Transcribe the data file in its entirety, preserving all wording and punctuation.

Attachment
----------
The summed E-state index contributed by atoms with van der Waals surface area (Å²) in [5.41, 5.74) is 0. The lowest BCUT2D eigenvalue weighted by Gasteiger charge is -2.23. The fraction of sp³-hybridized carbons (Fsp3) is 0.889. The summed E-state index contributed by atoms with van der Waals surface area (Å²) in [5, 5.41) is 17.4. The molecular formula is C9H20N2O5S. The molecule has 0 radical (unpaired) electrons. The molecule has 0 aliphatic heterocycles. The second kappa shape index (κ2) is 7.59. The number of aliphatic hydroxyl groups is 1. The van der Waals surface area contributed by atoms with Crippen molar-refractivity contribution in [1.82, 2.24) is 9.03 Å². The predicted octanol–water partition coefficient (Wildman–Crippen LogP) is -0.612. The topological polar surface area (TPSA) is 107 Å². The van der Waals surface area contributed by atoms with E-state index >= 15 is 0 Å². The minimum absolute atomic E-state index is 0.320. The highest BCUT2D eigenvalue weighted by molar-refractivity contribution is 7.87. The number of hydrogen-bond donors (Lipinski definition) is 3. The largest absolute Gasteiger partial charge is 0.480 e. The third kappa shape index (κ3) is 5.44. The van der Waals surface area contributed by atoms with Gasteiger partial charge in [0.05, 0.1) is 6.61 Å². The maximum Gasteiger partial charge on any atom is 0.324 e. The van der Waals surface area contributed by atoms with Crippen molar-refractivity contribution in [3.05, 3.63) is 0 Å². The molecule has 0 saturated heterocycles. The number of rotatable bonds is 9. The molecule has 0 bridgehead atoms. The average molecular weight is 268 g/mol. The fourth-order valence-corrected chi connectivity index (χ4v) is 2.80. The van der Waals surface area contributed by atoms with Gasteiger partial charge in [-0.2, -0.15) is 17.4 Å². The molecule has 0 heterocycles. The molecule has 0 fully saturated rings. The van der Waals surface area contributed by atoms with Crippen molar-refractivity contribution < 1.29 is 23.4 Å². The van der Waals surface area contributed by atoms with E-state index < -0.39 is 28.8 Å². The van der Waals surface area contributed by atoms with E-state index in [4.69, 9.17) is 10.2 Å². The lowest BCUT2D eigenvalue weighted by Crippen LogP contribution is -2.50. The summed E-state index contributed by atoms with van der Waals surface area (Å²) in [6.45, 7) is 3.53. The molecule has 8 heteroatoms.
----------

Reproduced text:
The summed E-state index contributed by atoms with van der Waals surface area (Å²) in [5.41, 5.74) is 0. The lowest BCUT2D eigenvalue weighted by Gasteiger charge is -2.23. The fraction of sp³-hybridized carbons (Fsp3) is 0.889. The summed E-state index contributed by atoms with van der Waals surface area (Å²) in [5, 5.41) is 17.4. The molecular formula is C9H20N2O5S. The molecule has 0 radical (unpaired) electrons. The molecule has 0 aliphatic heterocycles. The second kappa shape index (κ2) is 7.59. The number of aliphatic hydroxyl groups is 1. The van der Waals surface area contributed by atoms with Crippen molar-refractivity contribution in [1.82, 2.24) is 9.03 Å². The predicted octanol–water partition coefficient (Wildman–Crippen LogP) is -0.612. The topological polar surface area (TPSA) is 107 Å². The van der Waals surface area contributed by atoms with E-state index >= 15 is 0 Å². The minimum absolute atomic E-state index is 0.320. The highest BCUT2D eigenvalue weighted by molar-refractivity contribution is 7.87. The number of hydrogen-bond donors (Lipinski definition) is 3. The largest absolute Gasteiger partial charge is 0.480 e. The third kappa shape index (κ3) is 5.44. The van der Waals surface area contributed by atoms with Gasteiger partial charge in [0.05, 0.1) is 6.61 Å². The maximum Gasteiger partial charge on any atom is 0.324 e. The van der Waals surface area contributed by atoms with Crippen molar-refractivity contribution in [3.05, 3.63) is 0 Å². The molecule has 0 saturated heterocycles. The number of rotatable bonds is 9. The molecule has 0 bridgehead atoms. The average molecular weight is 268 g/mol. The fourth-order valence-corrected chi connectivity index (χ4v) is 2.80. The van der Waals surface area contributed by atoms with Gasteiger partial charge in [-0.2, -0.15) is 17.4 Å². The molecule has 0 heterocycles. The molecule has 0 fully saturated rings. The van der Waals surface area contributed by atoms with Crippen molar-refractivity contribution < 1.29 is 23.4 Å². The van der Waals surface area contributed by atoms with E-state index < -0.39 is 28.8 Å². The van der Waals surface area contributed by atoms with E-state index in [4.69, 9.17) is 10.2 Å². The lowest BCUT2D eigenvalue weighted by Crippen LogP contribution is -2.50. The summed E-state index contributed by atoms with van der Waals surface area (Å²) in [6.45, 7) is 3.53. The molecule has 8 heteroatoms.